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Christian Huygens (1629–95) the Dutch mathematician, and Rene Descartes, the French philosopher/mathematician who first “correctly” explained the rainbow (1596–1650), independently solved the problem of spherical aberration in a lens, with a doublet lens arrangement; a system that now bears their names. Unbeknown to them, though, evolution had already solved this problem millions of years earlier in small ancient creatures known as trilobites. This subtle, recently decoded, palaeontological tale reveals the microevolutionary principles continuously at work and capable of providing ingenious solutions to the physical problems of vision.
Trilobites arose from the evolutionary crucible of the Cambrian explosion 535 million years ago and evolved for perhaps 300 million years, only to become extinct by the mother of all dyings—the Permian extinction, 235 million years ago. Nevertheless, much is known of these animals from the fossil record because these extinct marine arthropods had hard body parts, which included calcite lenses and allowed preservation in stone. Much remains in the fossil record to assist our understanding of the visual capabilities and experiences of these oldest eyes.
From this fossil record, we know that there were at least two different morphological types of these compound eyes, including holochroal and schizochroal. A third somewhat intermediary type, known as the abathochroal eye, is somewhat less certain, but should probably be considered as a separate morphological form.
The holochroal eye is the earliest and most common model and consists of small, multiple, closely packed, round or hexagonal ommatidia. These individual visual units are covered by a single continuous blanket layer of calcite that is in essence the “cornea.” This visual surface could have been shed with ecdysis (moulting), allowing for growth of the organism as well as for the eye. Identical new ommatidia were added below the existing ones in a hexagonal pattern, much like a honeycomb.
The schizochroal eye, a unique variation in compound eyes, was found only in the suborder Phacopina, and was seen during the Ordovician period to survive until the end of the Devonian period. These ommatidia were arranged in a hexagonal packing pattern but were found in a rectilinear pattern with vertical rows, as can be seen from the two examples of trilobites, Phacops rana milleri and Phacops rana crassituberculata, shown on this month's cover. These individual ommatidia were generally larger and had an array different from the holochroal eye. The ommatidia were of different sizes, becoming larger towards the ventral surface of the animal. The first lens in each ommatidium was spherical and was followed by an odd bow-shaped lens with a wave-shaped surface facing the first lens. These two lenses are defined in the optical world as a “doublet.” It is this second lens, or the Descartes-Huygens correction lens, that is unique, and perhaps seen in only one or two other animals, and provides for the correction of spherical aberration. This lens system would have increased the contrast sensitivity by as much as fivefold and, in effect, lowered the f-number of the eye (see the February 2001 BJO cover essay for a discussion of the f-number). Because of the convexity of the first lens surface, these schizochroal eyes could even have had stereopsis from adjacent ommatidia in the same eye, although it is doubtful the neurological mechanisms for this were present.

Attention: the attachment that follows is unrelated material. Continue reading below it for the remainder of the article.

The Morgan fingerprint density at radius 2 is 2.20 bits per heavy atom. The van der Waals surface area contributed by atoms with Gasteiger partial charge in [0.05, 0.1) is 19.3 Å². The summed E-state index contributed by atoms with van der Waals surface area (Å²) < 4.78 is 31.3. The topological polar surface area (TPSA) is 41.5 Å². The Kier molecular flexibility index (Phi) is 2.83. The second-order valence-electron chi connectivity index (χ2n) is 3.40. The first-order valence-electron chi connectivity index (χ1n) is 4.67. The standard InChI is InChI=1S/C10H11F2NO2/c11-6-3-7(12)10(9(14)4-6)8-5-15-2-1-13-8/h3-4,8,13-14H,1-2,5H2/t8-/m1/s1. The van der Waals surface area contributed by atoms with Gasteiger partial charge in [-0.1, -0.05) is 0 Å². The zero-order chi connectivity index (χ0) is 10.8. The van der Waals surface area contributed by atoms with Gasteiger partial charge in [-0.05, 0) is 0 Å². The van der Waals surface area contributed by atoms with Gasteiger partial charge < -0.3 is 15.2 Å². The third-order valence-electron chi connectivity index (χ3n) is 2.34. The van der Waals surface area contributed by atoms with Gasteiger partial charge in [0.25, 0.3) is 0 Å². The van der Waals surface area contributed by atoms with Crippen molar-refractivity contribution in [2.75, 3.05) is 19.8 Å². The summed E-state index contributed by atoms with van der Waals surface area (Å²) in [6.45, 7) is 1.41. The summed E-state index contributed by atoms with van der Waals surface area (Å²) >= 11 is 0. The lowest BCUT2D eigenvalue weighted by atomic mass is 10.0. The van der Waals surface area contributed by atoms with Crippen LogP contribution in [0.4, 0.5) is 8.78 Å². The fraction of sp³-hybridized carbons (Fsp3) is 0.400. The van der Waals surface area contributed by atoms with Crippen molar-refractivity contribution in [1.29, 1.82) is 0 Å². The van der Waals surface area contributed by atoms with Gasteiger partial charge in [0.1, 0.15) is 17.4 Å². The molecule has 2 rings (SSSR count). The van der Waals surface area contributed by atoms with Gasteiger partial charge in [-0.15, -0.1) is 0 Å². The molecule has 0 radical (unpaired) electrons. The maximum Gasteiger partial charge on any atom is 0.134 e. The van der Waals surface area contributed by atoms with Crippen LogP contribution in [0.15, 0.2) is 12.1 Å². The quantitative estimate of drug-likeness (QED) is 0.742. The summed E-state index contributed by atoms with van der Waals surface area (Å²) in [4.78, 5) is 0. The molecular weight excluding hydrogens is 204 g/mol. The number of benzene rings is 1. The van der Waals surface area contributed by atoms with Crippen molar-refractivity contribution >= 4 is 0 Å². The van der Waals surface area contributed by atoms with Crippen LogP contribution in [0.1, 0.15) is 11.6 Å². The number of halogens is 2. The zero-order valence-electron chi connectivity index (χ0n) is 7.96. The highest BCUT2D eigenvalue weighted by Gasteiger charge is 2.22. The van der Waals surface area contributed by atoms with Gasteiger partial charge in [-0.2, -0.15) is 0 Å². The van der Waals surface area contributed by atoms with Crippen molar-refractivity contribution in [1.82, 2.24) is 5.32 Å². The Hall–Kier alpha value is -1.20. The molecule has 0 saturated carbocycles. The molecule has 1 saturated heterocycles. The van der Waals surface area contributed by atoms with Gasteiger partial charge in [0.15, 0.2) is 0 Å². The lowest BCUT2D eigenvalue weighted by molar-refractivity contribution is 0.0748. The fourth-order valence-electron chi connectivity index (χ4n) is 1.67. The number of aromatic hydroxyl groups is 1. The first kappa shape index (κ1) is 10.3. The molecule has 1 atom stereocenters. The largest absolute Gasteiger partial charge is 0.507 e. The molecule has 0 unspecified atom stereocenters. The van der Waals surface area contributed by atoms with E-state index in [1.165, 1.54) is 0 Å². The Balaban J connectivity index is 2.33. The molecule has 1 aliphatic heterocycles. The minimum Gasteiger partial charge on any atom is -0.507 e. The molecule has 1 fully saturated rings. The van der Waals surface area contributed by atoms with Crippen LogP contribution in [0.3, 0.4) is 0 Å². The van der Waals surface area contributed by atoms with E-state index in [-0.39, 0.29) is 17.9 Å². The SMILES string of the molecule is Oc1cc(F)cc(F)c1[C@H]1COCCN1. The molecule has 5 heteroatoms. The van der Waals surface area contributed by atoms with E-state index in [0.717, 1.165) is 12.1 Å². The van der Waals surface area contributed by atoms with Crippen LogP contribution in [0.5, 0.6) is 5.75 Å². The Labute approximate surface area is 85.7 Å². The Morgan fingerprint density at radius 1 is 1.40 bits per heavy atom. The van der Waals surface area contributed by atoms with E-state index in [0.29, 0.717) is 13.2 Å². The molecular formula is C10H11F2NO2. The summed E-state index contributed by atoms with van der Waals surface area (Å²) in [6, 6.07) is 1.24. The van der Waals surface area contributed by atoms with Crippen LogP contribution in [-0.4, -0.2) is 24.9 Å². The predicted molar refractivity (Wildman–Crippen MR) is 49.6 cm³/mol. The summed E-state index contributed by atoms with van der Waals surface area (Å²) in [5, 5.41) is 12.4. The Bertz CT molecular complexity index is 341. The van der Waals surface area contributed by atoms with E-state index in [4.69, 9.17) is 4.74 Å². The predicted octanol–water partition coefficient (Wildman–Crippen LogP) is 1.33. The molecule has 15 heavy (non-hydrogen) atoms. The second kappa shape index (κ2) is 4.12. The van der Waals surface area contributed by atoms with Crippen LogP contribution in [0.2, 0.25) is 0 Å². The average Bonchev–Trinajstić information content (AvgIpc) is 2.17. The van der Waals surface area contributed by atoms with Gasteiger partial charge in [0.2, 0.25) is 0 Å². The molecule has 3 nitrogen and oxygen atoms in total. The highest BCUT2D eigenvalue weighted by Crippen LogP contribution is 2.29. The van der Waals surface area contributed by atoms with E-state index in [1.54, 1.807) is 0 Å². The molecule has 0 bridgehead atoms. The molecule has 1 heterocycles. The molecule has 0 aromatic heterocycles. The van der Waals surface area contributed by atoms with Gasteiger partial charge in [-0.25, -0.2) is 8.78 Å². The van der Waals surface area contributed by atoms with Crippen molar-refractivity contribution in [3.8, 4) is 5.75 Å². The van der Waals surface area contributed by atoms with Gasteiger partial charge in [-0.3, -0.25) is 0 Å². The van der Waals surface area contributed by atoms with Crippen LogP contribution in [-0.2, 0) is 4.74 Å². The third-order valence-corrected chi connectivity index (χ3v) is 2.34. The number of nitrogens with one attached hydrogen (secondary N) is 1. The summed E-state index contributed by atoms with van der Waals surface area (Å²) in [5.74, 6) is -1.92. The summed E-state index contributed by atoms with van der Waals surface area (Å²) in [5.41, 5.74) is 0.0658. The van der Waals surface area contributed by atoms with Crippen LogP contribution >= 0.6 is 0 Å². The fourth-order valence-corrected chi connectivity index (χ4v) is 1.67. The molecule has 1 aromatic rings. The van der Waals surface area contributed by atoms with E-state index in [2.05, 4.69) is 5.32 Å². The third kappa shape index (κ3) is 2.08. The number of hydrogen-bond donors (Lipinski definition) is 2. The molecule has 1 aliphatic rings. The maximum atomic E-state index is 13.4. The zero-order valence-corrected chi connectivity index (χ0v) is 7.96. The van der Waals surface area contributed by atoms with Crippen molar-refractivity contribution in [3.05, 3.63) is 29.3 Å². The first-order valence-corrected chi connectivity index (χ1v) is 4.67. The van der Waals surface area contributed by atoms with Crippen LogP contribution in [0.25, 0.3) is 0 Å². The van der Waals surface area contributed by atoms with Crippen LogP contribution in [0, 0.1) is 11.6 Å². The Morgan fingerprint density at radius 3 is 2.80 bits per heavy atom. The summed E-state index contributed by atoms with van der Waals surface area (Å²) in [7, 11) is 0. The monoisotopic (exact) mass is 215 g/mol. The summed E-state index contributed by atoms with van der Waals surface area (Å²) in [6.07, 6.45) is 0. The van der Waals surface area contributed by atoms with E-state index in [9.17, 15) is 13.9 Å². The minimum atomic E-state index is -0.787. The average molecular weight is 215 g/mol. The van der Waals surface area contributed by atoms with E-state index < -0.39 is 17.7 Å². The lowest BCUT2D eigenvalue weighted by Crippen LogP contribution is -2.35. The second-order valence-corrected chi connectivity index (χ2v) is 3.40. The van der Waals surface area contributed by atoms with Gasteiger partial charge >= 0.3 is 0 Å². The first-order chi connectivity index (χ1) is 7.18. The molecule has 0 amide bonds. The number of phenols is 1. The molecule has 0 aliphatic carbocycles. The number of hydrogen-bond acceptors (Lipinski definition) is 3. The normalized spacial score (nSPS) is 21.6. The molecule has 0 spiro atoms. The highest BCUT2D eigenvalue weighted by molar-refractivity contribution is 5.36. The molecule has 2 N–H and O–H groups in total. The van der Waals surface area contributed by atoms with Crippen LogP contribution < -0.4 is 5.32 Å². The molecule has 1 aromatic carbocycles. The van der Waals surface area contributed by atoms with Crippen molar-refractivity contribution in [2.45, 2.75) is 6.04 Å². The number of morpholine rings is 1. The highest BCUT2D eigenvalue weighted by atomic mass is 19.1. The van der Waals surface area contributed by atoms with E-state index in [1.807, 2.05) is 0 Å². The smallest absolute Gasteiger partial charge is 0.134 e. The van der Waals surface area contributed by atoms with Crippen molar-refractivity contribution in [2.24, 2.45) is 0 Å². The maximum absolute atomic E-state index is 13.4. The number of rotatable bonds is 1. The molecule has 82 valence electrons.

These trilobite species had unusual abathochroal lenses with the central nipple appearance creating an aspherical proximal surface that would help with spherical aberration and would create lenses with bifocal capabilities––a feat emulated by contemporary intraocular lens design. Most likely, though, this system would have created problems with internal reflection and would have limited light collecting efficiency.
Thanks to Levi-Setti et al (The Eye: Palaeontology; Frontiers of Life. London: Academic Press, 2002) the evolution of the optics of these creatures is becoming calcite clear. These investigators suggest that the first trilobite probably had holochroal eyes with only a single calcite lens in the cone of the ommatidium, although there would be optical difficulties with these eyes including diffraction limitations. With room for improvement, the evolutionary tinkering that continued would prove advantageous—especially in a mesopelagic environment—to those species which could evolve improved optics.
A second step would be the appearance of an abathochroal eye with a larger round lens as these animals extended into a dimmer environment. As the lens enlarged the optical system would be less limited by diffraction but rather would be limited by spherical aberration producing a blurred focus.
The third, and truly revolutionary, step to be taken was the formation of a lens doublet with a perfected Huygensian profile. This dramatic but logical evolutionary step would allow for dramatic increased light gathering capabilities and would eliminate spherical aberration, as Descartes and Huygens would learn in the 1600s. Chromatic aberration would probably still exist in such a doublet but in a monochromatic world of mesopelagic light or perhaps even epipelagic light—this would matter little.
Trilobites, especially because of their hard body parts, have contributed much to our understanding of the evolution of the eye and to evolution in general, even though these hardy pioneers were lost to the Permian extinction. To overcome spherical aberration, these creatures didn't need Descartes or Huygens to help them understand the principle of the doublet lens. Long before the appearance of these two scientists, the eyes had it.
Photographs generously loaned by Riccardo Levi-Setti, PhD, from his book Trilobites, Chicago: The University of Chicago Press, 1993.
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